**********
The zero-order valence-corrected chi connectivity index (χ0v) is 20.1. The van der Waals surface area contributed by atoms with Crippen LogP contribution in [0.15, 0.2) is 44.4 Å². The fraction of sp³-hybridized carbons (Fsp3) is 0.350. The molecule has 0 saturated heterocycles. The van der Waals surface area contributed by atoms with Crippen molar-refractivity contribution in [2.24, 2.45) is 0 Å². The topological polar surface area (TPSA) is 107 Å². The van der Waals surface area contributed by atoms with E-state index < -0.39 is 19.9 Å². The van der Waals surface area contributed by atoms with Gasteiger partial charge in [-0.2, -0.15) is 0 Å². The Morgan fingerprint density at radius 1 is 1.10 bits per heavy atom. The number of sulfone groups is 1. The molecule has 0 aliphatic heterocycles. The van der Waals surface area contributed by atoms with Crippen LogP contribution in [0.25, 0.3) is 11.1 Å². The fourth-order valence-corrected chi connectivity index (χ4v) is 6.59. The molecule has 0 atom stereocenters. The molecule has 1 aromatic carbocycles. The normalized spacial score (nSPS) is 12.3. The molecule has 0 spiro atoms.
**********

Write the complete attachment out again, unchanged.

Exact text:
The zero-order valence-corrected chi connectivity index (χ0v) is 20.1. The van der Waals surface area contributed by atoms with Crippen LogP contribution in [0.15, 0.2) is 44.4 Å². The fraction of sp³-hybridized carbons (Fsp3) is 0.350. The molecule has 0 saturated heterocycles. The van der Waals surface area contributed by atoms with Crippen molar-refractivity contribution in [2.24, 2.45) is 0 Å². The topological polar surface area (TPSA) is 107 Å². The van der Waals surface area contributed by atoms with E-state index < -0.39 is 19.9 Å². The van der Waals surface area contributed by atoms with Gasteiger partial charge in [-0.2, -0.15) is 0 Å². The Morgan fingerprint density at radius 1 is 1.10 bits per heavy atom. The number of sulfone groups is 1. The molecule has 0 aliphatic heterocycles. The van der Waals surface area contributed by atoms with Crippen LogP contribution in [0.25, 0.3) is 11.1 Å². The fourth-order valence-corrected chi connectivity index (χ4v) is 6.59. The molecule has 0 atom stereocenters. The molecule has 1 aromatic carbocycles. The normalized spacial score (nSPS) is 12.3. The molecule has 0 spiro atoms.